When I was writing The Devil of Clan Sinclair I found myself wondering about Ellice. Back then she was “Poor Ellice” to me. She was left to cope with her sister’s death, her mother’s disintegration, and Virginia’s race to Scotland to bring back her child. Unprepared for just about everything, she was expected to handle a household still reeling from smallpox.
She was one of those characters in a book you rarely notice, someone who is a wallflower, perhaps. She’s in the background and she serves some purpose, but you never see her grow and change.
From the beginning, I knew Ellice was different.
That year in London changed her drastically. Before her brother’s death she was outspoken and a little wild. After her sister Eudora died, she was quiet and withdrawn, holding her thoughts inside where no one could criticize them.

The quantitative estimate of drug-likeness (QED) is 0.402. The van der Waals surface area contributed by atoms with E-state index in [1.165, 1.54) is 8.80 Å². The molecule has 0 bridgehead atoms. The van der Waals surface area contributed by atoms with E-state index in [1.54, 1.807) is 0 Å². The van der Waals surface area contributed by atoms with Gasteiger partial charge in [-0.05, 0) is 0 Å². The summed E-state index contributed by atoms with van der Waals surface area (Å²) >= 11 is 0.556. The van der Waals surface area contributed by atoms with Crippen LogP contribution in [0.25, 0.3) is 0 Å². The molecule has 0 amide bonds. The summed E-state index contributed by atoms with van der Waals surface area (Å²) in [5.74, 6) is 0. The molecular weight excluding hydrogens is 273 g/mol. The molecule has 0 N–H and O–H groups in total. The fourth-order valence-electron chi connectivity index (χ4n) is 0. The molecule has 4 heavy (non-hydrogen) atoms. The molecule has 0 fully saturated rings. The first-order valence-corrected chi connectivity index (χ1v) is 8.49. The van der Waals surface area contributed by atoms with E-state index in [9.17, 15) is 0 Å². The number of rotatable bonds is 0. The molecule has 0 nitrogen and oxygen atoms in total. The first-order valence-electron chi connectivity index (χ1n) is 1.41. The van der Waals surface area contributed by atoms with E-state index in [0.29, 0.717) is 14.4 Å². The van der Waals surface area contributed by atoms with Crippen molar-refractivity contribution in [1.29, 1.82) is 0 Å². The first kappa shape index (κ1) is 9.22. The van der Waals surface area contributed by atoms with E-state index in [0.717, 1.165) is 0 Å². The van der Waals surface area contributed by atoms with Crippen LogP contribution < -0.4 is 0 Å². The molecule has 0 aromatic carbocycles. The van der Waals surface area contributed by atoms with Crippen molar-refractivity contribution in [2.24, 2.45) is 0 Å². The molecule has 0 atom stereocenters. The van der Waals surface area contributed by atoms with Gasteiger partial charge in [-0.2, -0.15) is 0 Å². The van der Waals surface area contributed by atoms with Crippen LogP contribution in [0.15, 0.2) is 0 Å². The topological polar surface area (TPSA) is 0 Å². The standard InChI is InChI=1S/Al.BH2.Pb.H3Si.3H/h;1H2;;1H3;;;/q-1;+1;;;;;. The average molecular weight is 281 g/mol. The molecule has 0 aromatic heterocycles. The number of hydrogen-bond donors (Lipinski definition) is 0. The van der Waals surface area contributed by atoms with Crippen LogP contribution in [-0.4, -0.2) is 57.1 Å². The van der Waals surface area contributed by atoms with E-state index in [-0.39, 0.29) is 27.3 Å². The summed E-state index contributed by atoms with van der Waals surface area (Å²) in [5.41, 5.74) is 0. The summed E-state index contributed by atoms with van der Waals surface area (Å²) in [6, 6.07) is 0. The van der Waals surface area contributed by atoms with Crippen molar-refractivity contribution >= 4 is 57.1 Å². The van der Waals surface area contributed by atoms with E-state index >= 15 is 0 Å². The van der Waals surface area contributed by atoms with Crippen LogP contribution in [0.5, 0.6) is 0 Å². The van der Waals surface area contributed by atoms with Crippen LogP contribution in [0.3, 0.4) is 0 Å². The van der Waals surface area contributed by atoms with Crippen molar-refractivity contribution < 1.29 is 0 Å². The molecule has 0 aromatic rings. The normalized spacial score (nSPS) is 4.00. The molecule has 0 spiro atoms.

I immediately felt a kinship with Ellice.
She allowed her imagination full rein, dreaming up all sorts of things. When she went to Edinburgh to visit Mairi she stumbled onto some illicit literature. Well, that just made everything even more imaginative. Besides, how could she possibly live at Drumvagen without noticing the passion all around her?
I discovered Ellice hadn’t really changed; she just went undercover. She’d learned well from the criticism aimed at her, hiding her brashness and curiosity. That didn’t mean it went away, however. In the end she was forced to grow into herself and became proud of exactly who she was.
I love it when a character grows like that. Don’t you?